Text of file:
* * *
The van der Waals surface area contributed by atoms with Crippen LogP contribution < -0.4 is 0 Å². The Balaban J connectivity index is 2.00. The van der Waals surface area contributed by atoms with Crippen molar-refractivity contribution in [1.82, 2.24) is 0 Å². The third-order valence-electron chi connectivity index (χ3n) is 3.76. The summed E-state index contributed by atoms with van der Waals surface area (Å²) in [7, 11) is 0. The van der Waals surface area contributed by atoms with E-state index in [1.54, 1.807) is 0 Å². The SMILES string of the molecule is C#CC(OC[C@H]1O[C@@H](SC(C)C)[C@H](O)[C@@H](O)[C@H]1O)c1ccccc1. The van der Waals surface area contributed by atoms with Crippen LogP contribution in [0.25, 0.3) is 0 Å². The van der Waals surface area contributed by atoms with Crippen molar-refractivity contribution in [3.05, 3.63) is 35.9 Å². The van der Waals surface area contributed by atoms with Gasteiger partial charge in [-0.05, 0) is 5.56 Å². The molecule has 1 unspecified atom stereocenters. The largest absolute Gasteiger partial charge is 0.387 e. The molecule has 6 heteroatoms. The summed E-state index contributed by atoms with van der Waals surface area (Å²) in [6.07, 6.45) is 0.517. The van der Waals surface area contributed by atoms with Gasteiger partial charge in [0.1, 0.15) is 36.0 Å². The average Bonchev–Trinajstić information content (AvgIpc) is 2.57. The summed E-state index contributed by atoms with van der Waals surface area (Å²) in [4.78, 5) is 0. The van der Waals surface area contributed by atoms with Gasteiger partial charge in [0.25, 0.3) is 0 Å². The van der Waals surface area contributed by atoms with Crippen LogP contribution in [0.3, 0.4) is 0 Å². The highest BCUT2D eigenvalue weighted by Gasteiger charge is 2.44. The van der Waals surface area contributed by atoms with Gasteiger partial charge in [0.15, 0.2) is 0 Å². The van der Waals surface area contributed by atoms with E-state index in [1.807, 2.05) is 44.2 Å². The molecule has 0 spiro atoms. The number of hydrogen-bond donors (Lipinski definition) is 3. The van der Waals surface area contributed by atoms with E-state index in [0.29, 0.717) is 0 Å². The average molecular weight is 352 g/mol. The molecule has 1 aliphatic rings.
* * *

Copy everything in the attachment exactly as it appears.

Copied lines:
The van der Waals surface area contributed by atoms with Crippen LogP contribution < -0.4 is 0 Å². The Balaban J connectivity index is 2.00. The van der Waals surface area contributed by atoms with Crippen molar-refractivity contribution in [1.82, 2.24) is 0 Å². The third-order valence-electron chi connectivity index (χ3n) is 3.76. The summed E-state index contributed by atoms with van der Waals surface area (Å²) in [7, 11) is 0. The van der Waals surface area contributed by atoms with E-state index in [1.54, 1.807) is 0 Å². The SMILES string of the molecule is C#CC(OC[C@H]1O[C@@H](SC(C)C)[C@H](O)[C@@H](O)[C@H]1O)c1ccccc1. The van der Waals surface area contributed by atoms with Crippen LogP contribution in [0.25, 0.3) is 0 Å². The van der Waals surface area contributed by atoms with Crippen molar-refractivity contribution in [3.05, 3.63) is 35.9 Å². The van der Waals surface area contributed by atoms with Gasteiger partial charge in [-0.05, 0) is 5.56 Å². The molecule has 1 unspecified atom stereocenters. The largest absolute Gasteiger partial charge is 0.387 e. The molecule has 6 heteroatoms. The summed E-state index contributed by atoms with van der Waals surface area (Å²) in [6.07, 6.45) is 0.517. The van der Waals surface area contributed by atoms with Gasteiger partial charge in [0.1, 0.15) is 36.0 Å². The average Bonchev–Trinajstić information content (AvgIpc) is 2.57. The summed E-state index contributed by atoms with van der Waals surface area (Å²) in [4.78, 5) is 0. The van der Waals surface area contributed by atoms with Gasteiger partial charge in [0.25, 0.3) is 0 Å². The van der Waals surface area contributed by atoms with Crippen LogP contribution in [0.3, 0.4) is 0 Å². The highest BCUT2D eigenvalue weighted by Gasteiger charge is 2.44. The van der Waals surface area contributed by atoms with Gasteiger partial charge in [0.15, 0.2) is 0 Å². The van der Waals surface area contributed by atoms with E-state index in [1.807, 2.05) is 44.2 Å². The molecule has 0 spiro atoms. The number of hydrogen-bond donors (Lipinski definition) is 3. The van der Waals surface area contributed by atoms with E-state index in [0.29, 0.717) is 0 Å². The average molecular weight is 352 g/mol. The molecule has 1 aliphatic rings.